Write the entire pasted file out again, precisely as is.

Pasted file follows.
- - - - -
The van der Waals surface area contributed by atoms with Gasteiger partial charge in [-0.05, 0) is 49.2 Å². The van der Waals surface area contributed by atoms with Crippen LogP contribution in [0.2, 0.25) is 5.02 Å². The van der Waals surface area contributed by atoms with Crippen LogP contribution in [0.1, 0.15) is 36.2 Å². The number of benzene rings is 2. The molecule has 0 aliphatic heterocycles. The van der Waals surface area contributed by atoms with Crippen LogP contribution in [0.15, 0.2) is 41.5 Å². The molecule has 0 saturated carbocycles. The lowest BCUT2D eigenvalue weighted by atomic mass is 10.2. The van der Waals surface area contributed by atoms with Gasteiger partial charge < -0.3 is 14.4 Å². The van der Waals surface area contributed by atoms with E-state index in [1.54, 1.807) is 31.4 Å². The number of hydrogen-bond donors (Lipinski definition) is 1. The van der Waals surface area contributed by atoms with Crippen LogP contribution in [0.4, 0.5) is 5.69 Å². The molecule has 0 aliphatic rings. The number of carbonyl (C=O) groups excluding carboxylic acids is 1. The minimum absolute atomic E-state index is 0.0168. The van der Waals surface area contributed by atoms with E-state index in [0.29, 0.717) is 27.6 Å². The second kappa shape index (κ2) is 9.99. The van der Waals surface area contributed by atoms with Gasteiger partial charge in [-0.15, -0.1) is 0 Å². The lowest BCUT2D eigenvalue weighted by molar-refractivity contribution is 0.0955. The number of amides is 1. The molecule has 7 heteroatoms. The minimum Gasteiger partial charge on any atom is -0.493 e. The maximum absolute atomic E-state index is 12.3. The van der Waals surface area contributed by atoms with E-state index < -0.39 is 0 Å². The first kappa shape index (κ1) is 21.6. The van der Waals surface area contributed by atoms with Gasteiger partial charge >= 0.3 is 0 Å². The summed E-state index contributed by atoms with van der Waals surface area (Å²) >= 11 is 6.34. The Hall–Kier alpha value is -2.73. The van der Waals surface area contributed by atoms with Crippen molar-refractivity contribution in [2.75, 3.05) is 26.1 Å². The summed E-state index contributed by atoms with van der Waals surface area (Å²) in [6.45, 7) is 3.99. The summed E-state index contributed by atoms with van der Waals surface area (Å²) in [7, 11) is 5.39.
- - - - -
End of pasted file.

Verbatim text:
The van der Waals surface area contributed by atoms with Gasteiger partial charge in [-0.05, 0) is 49.2 Å². The van der Waals surface area contributed by atoms with Crippen LogP contribution in [0.2, 0.25) is 5.02 Å². The van der Waals surface area contributed by atoms with Crippen LogP contribution in [0.1, 0.15) is 36.2 Å². The number of benzene rings is 2. The molecule has 0 aliphatic heterocycles. The van der Waals surface area contributed by atoms with Crippen LogP contribution in [0.15, 0.2) is 41.5 Å². The molecule has 0 saturated carbocycles. The lowest BCUT2D eigenvalue weighted by atomic mass is 10.2. The van der Waals surface area contributed by atoms with Gasteiger partial charge < -0.3 is 14.4 Å². The van der Waals surface area contributed by atoms with E-state index in [1.54, 1.807) is 31.4 Å². The number of hydrogen-bond donors (Lipinski definition) is 1. The van der Waals surface area contributed by atoms with Crippen LogP contribution in [0.4, 0.5) is 5.69 Å². The molecule has 0 aliphatic rings. The number of carbonyl (C=O) groups excluding carboxylic acids is 1. The minimum absolute atomic E-state index is 0.0168. The van der Waals surface area contributed by atoms with E-state index in [0.29, 0.717) is 27.6 Å². The second kappa shape index (κ2) is 9.99. The van der Waals surface area contributed by atoms with Gasteiger partial charge in [-0.15, -0.1) is 0 Å². The lowest BCUT2D eigenvalue weighted by molar-refractivity contribution is 0.0955. The number of amides is 1. The molecule has 7 heteroatoms. The minimum Gasteiger partial charge on any atom is -0.493 e. The maximum absolute atomic E-state index is 12.3. The van der Waals surface area contributed by atoms with E-state index < -0.39 is 0 Å². The first kappa shape index (κ1) is 21.6. The van der Waals surface area contributed by atoms with Gasteiger partial charge >= 0.3 is 0 Å². The summed E-state index contributed by atoms with van der Waals surface area (Å²) >= 11 is 6.34. The Hall–Kier alpha value is -2.73. The van der Waals surface area contributed by atoms with Crippen molar-refractivity contribution in [2.75, 3.05) is 26.1 Å². The summed E-state index contributed by atoms with van der Waals surface area (Å²) in [6.45, 7) is 3.99. The summed E-state index contributed by atoms with van der Waals surface area (Å²) in [7, 11) is 5.39.